From Genius Games comes their latest installment of science, technology, engineering and mathematics (STEM) based games, Nerd Words.
William Shakespeare questioned whether a rose by any other name would smell as sweet. I am sure there are thousands of research papers by sociologists and English majors expounding on the conundrum proposed by the not-likely-a-real-person bard. Well, some smart people took the question to heart and put some science on it. Fundamentally, Nerd Words is similar to playing hangman with words instead of letters and with an actual timer vice a number of guesses construct (i.e. the different parts of the hangman).
The game uses a deck of cards with three scientific terms on them and several game whiteboards to either allow guesses by a team or for the clue giver to provide a single word clue. Each player receives two cards (unless you are playing with eight or more than give each one). Divide the players into even teams (as best you can), and the last person to have worn lab goggles starts. One word is chosen off the clue givers card.
The clue giver indicates on the whiteboard whether the clue consists of one or two words and then provides a one-word clue, which starts with any of the letters in the word(s) except the first letter. The first letter can be used on the last attempt. During each attempt, both the clue giver and each of the teams bet to determine whether they will get the right answer. Points are awarded to the team that gets the clue right and to the team the clue gives belongs. If the bet is wrong the team loses the amount bet. Each attempt has a one-minute timer.
Straight out the gate, no one should run out and buy this for their middle-schooler with a penchant for science. If you are an advanced placement physics or chemistry teacher, this may be useful. However, to be honest, this game is for science nerds. You know who I am talking about, the white-socks-black-shoes crowd; the folks that subscribe to the NASA channel, not Animal Planet.
My gaming group consisted of six individuals, five were engineers, and one was a chemist with a Ph.D. Now I admit this may be why the game seemed so hard, as engineers have a vocabulary of highly useless words to most. Many of which, they and I apparently can’t spell, but we all knew what we meant. Fortunately, for those of us who hit the delete button right after our chemistry final, the term cards provide a definition of the term. Naturally, it is rare that you can use any of the descriptions as a clue.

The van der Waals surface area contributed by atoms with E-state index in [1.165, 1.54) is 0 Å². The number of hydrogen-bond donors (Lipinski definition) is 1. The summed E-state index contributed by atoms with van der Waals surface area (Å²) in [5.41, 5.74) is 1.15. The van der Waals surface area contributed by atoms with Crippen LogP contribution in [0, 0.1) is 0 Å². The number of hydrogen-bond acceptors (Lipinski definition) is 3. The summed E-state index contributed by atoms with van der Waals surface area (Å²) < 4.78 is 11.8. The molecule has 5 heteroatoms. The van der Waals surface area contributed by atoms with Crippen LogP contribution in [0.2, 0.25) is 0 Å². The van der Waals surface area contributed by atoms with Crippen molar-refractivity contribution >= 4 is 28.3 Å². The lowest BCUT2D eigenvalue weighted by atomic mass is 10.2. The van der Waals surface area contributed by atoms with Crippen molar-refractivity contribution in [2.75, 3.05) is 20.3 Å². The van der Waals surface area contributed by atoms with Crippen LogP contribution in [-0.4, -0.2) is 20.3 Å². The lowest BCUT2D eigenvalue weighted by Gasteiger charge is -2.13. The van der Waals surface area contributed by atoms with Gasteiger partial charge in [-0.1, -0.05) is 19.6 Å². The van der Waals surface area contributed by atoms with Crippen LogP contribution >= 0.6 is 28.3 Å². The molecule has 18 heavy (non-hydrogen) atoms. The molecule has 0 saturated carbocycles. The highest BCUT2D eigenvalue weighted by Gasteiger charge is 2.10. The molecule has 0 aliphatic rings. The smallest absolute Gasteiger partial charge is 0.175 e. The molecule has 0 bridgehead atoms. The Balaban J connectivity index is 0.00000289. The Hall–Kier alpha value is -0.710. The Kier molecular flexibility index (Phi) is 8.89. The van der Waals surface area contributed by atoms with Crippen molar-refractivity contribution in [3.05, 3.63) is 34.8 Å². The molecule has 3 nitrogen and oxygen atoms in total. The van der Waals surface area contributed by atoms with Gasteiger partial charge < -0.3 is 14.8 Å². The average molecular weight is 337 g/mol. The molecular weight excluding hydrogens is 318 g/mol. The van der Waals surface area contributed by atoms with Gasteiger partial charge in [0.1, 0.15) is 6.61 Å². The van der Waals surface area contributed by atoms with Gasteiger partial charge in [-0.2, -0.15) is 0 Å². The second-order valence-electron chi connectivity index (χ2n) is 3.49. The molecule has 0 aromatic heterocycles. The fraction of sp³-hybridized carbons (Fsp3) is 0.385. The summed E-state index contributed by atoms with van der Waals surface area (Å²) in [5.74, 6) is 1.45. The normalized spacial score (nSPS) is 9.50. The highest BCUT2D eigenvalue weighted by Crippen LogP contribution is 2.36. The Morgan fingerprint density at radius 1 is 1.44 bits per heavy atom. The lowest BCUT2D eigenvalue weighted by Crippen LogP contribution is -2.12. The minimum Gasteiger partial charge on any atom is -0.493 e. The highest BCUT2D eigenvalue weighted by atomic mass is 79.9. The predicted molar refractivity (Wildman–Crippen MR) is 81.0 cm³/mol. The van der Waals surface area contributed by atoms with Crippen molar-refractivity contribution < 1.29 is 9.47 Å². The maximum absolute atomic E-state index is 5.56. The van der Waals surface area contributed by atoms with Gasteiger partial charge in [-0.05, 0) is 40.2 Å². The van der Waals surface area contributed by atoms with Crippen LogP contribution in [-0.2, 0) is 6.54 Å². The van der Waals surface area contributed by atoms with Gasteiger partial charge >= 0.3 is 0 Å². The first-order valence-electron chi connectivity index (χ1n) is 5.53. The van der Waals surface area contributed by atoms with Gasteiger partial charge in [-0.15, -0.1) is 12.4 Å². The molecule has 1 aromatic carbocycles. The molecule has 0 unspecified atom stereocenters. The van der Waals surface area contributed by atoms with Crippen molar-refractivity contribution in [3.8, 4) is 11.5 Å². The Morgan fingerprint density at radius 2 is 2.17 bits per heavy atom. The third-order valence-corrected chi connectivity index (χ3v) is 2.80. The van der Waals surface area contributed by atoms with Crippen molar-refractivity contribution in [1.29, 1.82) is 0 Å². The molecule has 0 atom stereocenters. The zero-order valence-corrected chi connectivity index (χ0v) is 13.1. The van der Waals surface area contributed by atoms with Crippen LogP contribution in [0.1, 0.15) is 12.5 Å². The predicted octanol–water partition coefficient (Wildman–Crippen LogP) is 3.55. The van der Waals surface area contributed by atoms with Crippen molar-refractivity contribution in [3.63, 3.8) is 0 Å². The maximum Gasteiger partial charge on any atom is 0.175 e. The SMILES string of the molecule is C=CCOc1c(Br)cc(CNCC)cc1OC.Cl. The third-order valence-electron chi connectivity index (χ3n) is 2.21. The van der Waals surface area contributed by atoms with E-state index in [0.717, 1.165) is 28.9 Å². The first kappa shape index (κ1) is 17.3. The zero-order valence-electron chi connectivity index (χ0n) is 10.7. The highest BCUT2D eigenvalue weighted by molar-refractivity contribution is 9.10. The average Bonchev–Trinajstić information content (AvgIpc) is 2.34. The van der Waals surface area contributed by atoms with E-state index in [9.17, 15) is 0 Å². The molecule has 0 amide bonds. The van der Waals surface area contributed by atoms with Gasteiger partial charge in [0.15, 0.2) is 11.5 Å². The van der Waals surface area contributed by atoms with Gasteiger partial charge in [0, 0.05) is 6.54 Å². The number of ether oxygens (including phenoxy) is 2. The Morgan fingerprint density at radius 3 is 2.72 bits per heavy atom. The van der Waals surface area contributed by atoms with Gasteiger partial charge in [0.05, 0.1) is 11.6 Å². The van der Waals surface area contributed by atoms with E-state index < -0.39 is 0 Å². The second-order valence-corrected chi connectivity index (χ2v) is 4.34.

During our match, we originally had five players. This was odd (pun intended) and made the gameplay a little weird as the team with two players, would have only one guesser.
Fortunately, our sixth player arrived and a balance was obtained. Initially, my team was wholly overconfident on our betting regarding our guesses, which quickly put us on track for a historic whooping of our collective gluteus maximus. A little more conservative approach and some single clue guesses got us back in the running in no time. The instructions suggest thinking ahead so when it is your turn you can jump right in with a clue. I recommend this highly as there is nothing more fun than seven nerds watching one nerd trying to come up with a clue.
Also, it felt like you should have a dungeon master screen or something so you can ponder in private, but I guess group nerd ridicule could be considered part of the fun. My group really wished that there was also a category for the clue given all the various scientific terms that we could come up with that are a single word and the clue given is “resist.” After a bit, a clue giving philosophy emerged, which I will not share; but suffice it to say you get four chances, to get them to guess your term.
All-in-all, this is a really great game to brush up on or increase your STEM vocabulary; but I am not sure our liberal arts friends would have as much fun. Regardless, this was a good use of about an hour and a great time was had by all. Nerd Words was released on March 26, 2019, and if you’re interested in Nerd Words, you can find more information on their website or can stop by and visit them at several conventions including the Origins Game Fair in Columbus, Ohio and Gen Con in Indianapolis. this year.
E.Angel is an engineer and holds a BS in electrical engineering from North Carolina A&T State University. In her spare time, she works at her comic book store – Brainstorm Comics and Gaming – when she is not reading comic books. She’s a real nerd who loves all things Star Wars and Star Trek and is an avid gamer. E.Angel can be reached at email@example.com or on either game platform as Bunnehs Sister.